612 N. Michigan Ave., Suite 217,
Chicago, Illinois 60611

American Fool: The Roots
& Improbable Rise of John
Cougar Mellencamp
Martin Torgoff
St. Martin's Press, 222 pp.,
Well I was born in a small town
And I live in a small town
Probably die in a small town
W:ITH HIS last album, John
Cougar Mellencamp returned to
his roots, and embraced the reality of
his life. He also made it okay to be
from the Midwest and a small town. In
fact, he made it a source of pride. Both
delighted and curious by such facts,
Martin Torgoff sets out on a pilgrim-
mage seeking John Cougar Mellen-
In his introduction, Torgoff
declares: "(I had) the intuitive sense
that, yes, I know this person. We
were, after all, the same age...I knew
we'd have a lot to talk about...he sur-
mounted each obstacle thorugh sheer
will, tenacity, the power of his per-
sonality, and his ever-developing
talent. He succeeded despite the od-
ds..." Each page that follow gushes
with admiration and the adolescent
awe of a fan until finally it seems
Torgoff has lost objectivity.
In' relaying a television interview
that went poorly, Torgoff writes:
"Felicia (the interviewer) came after
him like a shark after bloody meat."
Torgoff continually explains that
Hohn has always been taken out of
context and misunderstood.
If one can get beyond Torgoff's
nonobjectivity, his style and substan-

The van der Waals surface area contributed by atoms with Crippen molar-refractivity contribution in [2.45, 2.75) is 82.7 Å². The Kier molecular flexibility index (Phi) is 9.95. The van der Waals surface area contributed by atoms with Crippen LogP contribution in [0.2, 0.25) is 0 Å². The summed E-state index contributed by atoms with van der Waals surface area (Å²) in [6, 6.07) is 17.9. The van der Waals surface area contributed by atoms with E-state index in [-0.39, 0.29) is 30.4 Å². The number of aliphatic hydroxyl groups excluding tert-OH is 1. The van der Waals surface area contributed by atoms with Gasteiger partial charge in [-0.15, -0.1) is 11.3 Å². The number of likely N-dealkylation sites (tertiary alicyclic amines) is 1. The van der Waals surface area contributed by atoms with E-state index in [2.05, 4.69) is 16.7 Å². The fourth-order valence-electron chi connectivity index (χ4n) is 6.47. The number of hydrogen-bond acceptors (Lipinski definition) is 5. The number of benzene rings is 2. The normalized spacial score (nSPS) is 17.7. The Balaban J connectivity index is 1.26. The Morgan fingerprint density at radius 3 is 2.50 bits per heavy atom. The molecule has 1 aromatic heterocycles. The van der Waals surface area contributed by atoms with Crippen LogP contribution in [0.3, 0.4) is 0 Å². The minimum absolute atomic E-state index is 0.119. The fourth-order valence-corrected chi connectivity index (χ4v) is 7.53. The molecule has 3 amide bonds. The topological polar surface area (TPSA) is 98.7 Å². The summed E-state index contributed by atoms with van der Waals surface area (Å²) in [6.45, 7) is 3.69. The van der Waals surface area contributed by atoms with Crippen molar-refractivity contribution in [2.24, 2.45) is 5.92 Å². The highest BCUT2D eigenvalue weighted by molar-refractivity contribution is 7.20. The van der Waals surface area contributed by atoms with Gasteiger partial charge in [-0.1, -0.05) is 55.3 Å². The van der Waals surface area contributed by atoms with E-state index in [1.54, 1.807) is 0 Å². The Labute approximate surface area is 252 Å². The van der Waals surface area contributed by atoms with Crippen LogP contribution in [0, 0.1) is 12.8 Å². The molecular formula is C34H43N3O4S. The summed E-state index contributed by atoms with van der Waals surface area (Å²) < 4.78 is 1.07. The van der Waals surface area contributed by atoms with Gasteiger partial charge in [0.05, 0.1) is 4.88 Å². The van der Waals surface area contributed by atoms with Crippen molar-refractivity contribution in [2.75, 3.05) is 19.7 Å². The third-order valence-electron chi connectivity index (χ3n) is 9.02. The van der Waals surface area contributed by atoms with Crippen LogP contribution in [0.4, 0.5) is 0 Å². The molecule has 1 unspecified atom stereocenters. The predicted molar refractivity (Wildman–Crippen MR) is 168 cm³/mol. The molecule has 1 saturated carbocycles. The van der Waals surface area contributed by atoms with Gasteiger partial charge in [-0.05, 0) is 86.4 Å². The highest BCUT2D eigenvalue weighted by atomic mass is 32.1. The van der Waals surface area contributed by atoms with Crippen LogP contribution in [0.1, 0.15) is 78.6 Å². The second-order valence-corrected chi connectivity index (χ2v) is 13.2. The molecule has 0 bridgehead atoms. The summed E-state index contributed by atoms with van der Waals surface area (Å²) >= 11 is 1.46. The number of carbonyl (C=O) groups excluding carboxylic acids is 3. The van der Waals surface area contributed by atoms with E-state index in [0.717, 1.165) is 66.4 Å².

ce are palatable. He is a conver-
sational writer with contemporary

perception. He provides images like:
"To walk the peaceful, treelined
streets of Seymour on a drowsy sum-
mer day is to realize that Andy Hardy
lived in a place like this..." The style
fits the material: pure Americana.
Torgoff packs the book nicely,
beginning with Mellencamp's family
history and ending with the death of
John's grandfather, Speck Mellen-
camp. The whole family offers in-
sights into John, as do his friends,
thereby giving the work credibility.
One begins to see the same Cougar
Mellencamp Torgoff sees: loyal,
giving, misunderstood, poet and
frustrated artist.
Each record falls in the chronology,
enabling the reader to see it in the
context of John's life. One sees his
maturity and the price he pays for it.
One begins to understand his lyrics as
he meant them, and feel what he felt.
Besides the insight, one is also privy

to photos of John throughout his life.
The book provides all the material
necessary for a comprehensive
biography. Most significant however,
is John's own input into the book. The
development of his philosophy is
tracable, so when he finally says, "I
guess I started realizing that I get my
strength from my roots. Indiana's my
home and everbody I love is here. I
actually stay home a lot - I'm pretty
reclusive by nature. I decided to just
live and work here - write songs and
record them about very basic, human
emotions," the reader wants to pat
him on the back.
In spite of all the odds, John Cougar
Mellencamp rose from being a Mid-
western, small-town misfit to become
a rock and roll success. He owns
several cars, motorcycles etc. and
still talks to his old friends. What a
story! Now ain't that America?
Gloria SanaA